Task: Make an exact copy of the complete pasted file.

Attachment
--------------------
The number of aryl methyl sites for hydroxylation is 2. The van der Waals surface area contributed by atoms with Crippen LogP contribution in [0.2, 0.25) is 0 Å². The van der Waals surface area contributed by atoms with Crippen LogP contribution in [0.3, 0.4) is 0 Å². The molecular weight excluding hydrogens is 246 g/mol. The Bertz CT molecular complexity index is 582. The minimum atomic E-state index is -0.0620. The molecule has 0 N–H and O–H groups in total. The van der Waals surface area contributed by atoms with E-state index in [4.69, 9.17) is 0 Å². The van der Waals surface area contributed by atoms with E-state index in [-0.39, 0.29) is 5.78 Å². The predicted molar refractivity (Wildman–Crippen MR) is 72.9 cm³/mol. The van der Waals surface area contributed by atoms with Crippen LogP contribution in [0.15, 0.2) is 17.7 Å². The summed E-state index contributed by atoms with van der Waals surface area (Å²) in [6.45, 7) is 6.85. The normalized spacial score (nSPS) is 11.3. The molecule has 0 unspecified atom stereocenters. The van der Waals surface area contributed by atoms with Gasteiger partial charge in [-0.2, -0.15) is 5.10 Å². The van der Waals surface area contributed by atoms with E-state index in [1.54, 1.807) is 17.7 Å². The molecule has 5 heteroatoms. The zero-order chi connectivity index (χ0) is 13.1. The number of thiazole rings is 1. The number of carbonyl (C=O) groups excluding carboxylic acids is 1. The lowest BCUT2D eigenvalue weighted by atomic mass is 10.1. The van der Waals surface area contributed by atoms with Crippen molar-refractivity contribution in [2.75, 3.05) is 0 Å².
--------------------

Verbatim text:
The number of aryl methyl sites for hydroxylation is 2. The van der Waals surface area contributed by atoms with Crippen LogP contribution in [0.2, 0.25) is 0 Å². The van der Waals surface area contributed by atoms with Crippen LogP contribution in [0.3, 0.4) is 0 Å². The molecular weight excluding hydrogens is 246 g/mol. The Bertz CT molecular complexity index is 582. The minimum atomic E-state index is -0.0620. The molecule has 0 N–H and O–H groups in total. The van der Waals surface area contributed by atoms with E-state index in [4.69, 9.17) is 0 Å². The van der Waals surface area contributed by atoms with E-state index in [-0.39, 0.29) is 5.78 Å². The predicted molar refractivity (Wildman–Crippen MR) is 72.9 cm³/mol. The van der Waals surface area contributed by atoms with Crippen LogP contribution in [0.15, 0.2) is 17.7 Å². The summed E-state index contributed by atoms with van der Waals surface area (Å²) in [6.45, 7) is 6.85. The normalized spacial score (nSPS) is 11.3. The molecule has 0 unspecified atom stereocenters. The van der Waals surface area contributed by atoms with Gasteiger partial charge in [-0.2, -0.15) is 5.10 Å². The van der Waals surface area contributed by atoms with E-state index in [1.54, 1.807) is 17.7 Å². The molecule has 5 heteroatoms. The zero-order chi connectivity index (χ0) is 13.1. The number of thiazole rings is 1. The number of carbonyl (C=O) groups excluding carboxylic acids is 1. The lowest BCUT2D eigenvalue weighted by atomic mass is 10.1. The van der Waals surface area contributed by atoms with Crippen molar-refractivity contribution in [2.75, 3.05) is 0 Å².